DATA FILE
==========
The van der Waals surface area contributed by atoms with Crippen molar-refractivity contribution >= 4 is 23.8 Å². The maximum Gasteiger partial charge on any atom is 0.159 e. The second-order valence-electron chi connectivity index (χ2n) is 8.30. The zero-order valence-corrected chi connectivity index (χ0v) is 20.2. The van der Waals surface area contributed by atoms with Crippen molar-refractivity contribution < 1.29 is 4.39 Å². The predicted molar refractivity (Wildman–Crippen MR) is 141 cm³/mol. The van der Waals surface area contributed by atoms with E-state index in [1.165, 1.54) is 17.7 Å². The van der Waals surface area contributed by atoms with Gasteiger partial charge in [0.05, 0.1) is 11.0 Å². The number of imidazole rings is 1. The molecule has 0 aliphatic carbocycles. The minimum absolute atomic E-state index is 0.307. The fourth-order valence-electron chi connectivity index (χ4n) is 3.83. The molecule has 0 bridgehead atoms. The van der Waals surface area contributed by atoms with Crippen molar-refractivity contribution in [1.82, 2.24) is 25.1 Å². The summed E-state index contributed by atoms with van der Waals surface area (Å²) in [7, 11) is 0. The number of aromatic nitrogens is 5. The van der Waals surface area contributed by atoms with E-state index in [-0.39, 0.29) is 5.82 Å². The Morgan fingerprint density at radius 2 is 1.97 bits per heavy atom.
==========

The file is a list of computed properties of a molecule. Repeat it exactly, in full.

The van der Waals surface area contributed by atoms with Crippen molar-refractivity contribution >= 4 is 23.8 Å². The maximum Gasteiger partial charge on any atom is 0.159 e. The second-order valence-electron chi connectivity index (χ2n) is 8.30. The zero-order valence-corrected chi connectivity index (χ0v) is 20.2. The van der Waals surface area contributed by atoms with Crippen molar-refractivity contribution < 1.29 is 4.39 Å². The predicted molar refractivity (Wildman–Crippen MR) is 141 cm³/mol. The van der Waals surface area contributed by atoms with E-state index in [1.165, 1.54) is 17.7 Å². The van der Waals surface area contributed by atoms with Gasteiger partial charge in [0.05, 0.1) is 11.0 Å². The number of imidazole rings is 1. The molecule has 0 aliphatic carbocycles. The minimum absolute atomic E-state index is 0.307. The fourth-order valence-electron chi connectivity index (χ4n) is 3.83. The molecule has 0 bridgehead atoms. The van der Waals surface area contributed by atoms with Crippen molar-refractivity contribution in [1.82, 2.24) is 25.1 Å². The summed E-state index contributed by atoms with van der Waals surface area (Å²) in [7, 11) is 0. The number of aromatic nitrogens is 5. The van der Waals surface area contributed by atoms with E-state index in [-0.39, 0.29) is 5.82 Å². The Morgan fingerprint density at radius 2 is 1.97 bits per heavy atom.